Original release: December 17, 2008
Running time: 104 minutes
Director: Darren Aronofsky
Writer: Robert D. Siegel
Cast: Mickey Rourke, Marisa Tomei, Evan Rachel Wood
Sometime in my early primary school years, I had an argument with a classmate that lasted for almost an entire day. We debated whether professional wrestling was real or fake. Prior to this, I’d seen a professional wrestling match where one of the participants accidentally bit his tongue and it was bleeding pretty badly. He went on to finish the match occasionally sticking his bloody tongue out to wind up the audience. Having witnessed an actual, unintended injury, I was on the wrong side of this debate: at the age of ten, I was convinced that professional wrestling was real.
Later of course I came to see the truth, but couldn’t really blame myself for being mistaken before. For several decades, pro wrestlers never broke kayfabe (the fourth wall in the pro wrestling world) and the subject of an orchestrated storyline can be a tricky one to bring up even today with some wrestlers. It was brought into the public’s eye in 1984 with the notorious footage of journalist John Stossel being assaulted by wrestler David Schultz after Stossel stated that pro wrestling was ‘fake’.
As recently as 1999, documentary filmmaker Loius Theroux had a nasty run-in with a group of mainstream wrestlers after politely enquiring about the planning behind the scenes.
Darren Aronofsky’s The Wrestler feels like the last chapter in the slow process of professional wrestling ‘coming out of the closet’. It’s an uncompromisingly honest film about this secretive world told through the title character played by Mickey Rourke. Aronofsky left no stone unturned and goes beyond the issue of predetermined outcomes; he deals with steroid use, the health problems that come with the craft and a wrestler becoming a social outcast in the new millennium as pro wrestling becoming somewhat obsolete.
Robin Ramzinski (Rourke) formerly known by his stage name Randy “The Ram” Robinson is struggling with a bleak everyday life and craves for the celebrity status he enjoyed in the 80s. His former glory is only remembered by a few hard core wrestling fans while he is frequently mocked by his boss at the supermarket where he earns just enough money to pay the rent. Everything is a reminder that he’s no longer relevant: a neighbour’s kid reluctantly plays a video game with him that was released about 20 years back, but tells him of the latest popular first person shooter based on the Iraq war.
His friend Cassidy (Marisa Tomei), a stripper in the local strip club is just like Randy, getting too old for her job. Although they share the pain of being at the bottom of the world of glamour, Cassidy still has her dignity and feels sorry for Randy. The prospect of losing wrestling for Randy is not just losing a job: we, along with him, come to realise that he has nothing else left to live for.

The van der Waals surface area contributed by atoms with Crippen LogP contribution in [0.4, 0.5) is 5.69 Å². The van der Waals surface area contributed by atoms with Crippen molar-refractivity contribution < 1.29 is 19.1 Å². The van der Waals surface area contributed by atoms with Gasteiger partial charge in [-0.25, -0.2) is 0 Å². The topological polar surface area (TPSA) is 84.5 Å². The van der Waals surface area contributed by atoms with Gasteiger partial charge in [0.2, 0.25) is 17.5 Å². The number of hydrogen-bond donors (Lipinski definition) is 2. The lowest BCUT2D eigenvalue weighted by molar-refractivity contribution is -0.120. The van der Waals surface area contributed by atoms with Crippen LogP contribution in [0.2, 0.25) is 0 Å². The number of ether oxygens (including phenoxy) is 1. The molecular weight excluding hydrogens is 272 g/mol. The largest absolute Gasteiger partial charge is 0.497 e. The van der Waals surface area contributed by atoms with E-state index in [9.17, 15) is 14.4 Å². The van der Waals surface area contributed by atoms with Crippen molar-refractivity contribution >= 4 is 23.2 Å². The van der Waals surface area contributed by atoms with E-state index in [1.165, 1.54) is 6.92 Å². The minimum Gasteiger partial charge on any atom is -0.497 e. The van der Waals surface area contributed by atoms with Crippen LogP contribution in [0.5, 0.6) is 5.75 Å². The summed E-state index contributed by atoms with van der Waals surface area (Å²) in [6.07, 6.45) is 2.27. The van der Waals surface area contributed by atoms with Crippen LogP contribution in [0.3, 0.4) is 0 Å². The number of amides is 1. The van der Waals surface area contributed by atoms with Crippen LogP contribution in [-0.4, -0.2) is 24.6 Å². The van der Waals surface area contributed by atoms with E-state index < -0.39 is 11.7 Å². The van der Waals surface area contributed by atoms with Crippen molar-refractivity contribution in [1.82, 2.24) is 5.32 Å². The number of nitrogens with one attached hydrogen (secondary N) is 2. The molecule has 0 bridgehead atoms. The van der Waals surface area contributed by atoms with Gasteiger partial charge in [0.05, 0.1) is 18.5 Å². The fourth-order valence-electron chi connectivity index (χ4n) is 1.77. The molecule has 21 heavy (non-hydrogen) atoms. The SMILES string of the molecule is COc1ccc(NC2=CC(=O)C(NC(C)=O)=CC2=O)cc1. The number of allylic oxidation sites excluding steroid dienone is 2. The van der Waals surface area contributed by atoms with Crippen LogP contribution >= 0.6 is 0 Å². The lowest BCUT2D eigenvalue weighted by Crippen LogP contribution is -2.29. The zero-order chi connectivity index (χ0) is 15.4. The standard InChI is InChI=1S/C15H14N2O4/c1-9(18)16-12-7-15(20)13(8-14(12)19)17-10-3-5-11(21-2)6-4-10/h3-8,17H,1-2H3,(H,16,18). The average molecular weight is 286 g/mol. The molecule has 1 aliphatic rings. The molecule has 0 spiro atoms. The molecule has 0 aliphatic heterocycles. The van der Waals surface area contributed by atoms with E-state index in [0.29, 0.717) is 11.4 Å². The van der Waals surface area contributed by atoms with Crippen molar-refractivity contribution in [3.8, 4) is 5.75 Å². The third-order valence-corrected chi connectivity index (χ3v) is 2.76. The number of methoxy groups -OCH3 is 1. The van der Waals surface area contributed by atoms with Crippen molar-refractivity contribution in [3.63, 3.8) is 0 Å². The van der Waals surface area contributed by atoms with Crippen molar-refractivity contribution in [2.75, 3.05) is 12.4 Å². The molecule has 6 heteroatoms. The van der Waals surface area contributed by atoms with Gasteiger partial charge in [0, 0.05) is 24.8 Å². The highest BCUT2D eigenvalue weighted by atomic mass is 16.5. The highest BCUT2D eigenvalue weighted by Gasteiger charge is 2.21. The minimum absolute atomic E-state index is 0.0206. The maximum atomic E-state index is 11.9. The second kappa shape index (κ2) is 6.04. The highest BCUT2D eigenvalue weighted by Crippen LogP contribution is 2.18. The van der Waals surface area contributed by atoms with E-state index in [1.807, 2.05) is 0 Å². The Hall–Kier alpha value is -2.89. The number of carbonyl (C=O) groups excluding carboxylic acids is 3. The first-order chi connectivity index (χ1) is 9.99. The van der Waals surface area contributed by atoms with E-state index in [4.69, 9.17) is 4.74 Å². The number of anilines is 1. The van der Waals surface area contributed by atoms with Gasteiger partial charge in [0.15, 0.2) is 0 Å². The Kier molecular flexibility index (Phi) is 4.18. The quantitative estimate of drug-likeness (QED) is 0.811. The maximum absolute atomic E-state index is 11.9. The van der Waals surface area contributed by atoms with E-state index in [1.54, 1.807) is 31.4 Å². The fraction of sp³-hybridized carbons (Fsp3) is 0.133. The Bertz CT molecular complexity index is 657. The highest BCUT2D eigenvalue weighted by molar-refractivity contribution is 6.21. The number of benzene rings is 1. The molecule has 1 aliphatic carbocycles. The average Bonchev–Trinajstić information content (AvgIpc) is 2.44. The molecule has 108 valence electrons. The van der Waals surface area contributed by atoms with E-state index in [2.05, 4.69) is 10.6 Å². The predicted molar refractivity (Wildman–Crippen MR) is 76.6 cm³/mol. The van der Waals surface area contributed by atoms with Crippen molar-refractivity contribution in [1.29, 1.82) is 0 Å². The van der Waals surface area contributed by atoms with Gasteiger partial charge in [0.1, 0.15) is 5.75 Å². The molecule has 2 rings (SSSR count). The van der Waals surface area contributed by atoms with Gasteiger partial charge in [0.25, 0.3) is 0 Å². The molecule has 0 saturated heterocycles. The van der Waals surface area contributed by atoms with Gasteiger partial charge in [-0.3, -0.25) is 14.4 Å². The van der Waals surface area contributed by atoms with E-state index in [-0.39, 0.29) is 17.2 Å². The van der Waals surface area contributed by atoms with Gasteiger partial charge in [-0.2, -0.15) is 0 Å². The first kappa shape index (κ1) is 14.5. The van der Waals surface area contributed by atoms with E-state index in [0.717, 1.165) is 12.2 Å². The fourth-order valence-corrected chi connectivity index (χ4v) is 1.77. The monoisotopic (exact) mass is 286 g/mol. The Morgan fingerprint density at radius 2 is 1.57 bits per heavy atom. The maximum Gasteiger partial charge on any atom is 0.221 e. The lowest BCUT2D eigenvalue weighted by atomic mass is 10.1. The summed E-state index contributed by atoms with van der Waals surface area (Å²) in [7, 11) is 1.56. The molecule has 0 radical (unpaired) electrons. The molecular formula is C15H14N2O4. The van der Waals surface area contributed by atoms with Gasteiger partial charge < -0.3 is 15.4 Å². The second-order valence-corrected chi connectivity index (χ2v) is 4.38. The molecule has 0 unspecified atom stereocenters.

The Wrestler’s story is an engaging and deeply moving one of a man who tries but fails to turn his life around. It’s taken to a painful climax as his desperation to travel back in time and escape from the reality of the 21st century grows. Aronofsky’s decision to cast Mickey Rourke instead of Nicholas Cage was a financially risky, but courageous move. That decision fundamentally changed the shape of the movie: Aronofsky could not raise any money on Rourke to put together a decent budget, so The Wrestler turned into a documentary style film shot using handheld cameras with several improvised scenes where the crew would simply show up at places and start shooting.
This raw quality is matched by a beautifully unassuming score created by Clint Mansell who once again took the role of composer for Aronofsky. His soundtrack resonates emotionally within the film, underscoring Rourke’s overwhelming performance. While The Wrestler portrays what goes on behind the scenes in the world of pro wrestling, it is also respectful towards the craft. Besides the much-talked-about orchestrated storylines, the film shows – and makes this its central point – the very real pain and suffering of a dedicated wrestler.
The Wrestler leaves the question up for debate though: is Randy an artist with true devotion to pro wrestling, or is he more interested in the glamorous life style he once enjoyed? Similar to its companion piece Black Swan (2010), we are not sure what really motivates the film’s central character. Both Nina (Natalie Portman) and Randy crave for stardom and willing to work and sacrifice for that goal, but there is always a question mark hanging over their artistic sensibilities.
Arpad is a Film Studies graduate and passionate photographer (he picked up the camera and started taking stills just as he began his studies of moving pictures). He admires directors that can tell a story first of all in images. More or less inevitably, Brian De Palma has become Aprad’s favourite filmmaker.
Then there’s Arpad’s interest in anime. He was just a boy when he saw Nausicaä of the Valley of the Wind on an old VHS and was hypnotised by the story of friendship, devotion and sacrifice. He still marvels at the uncompromising and courageous storytelling in Japanese anime, and wonders about the western audience with its ever growing appetite for “Japanemation”.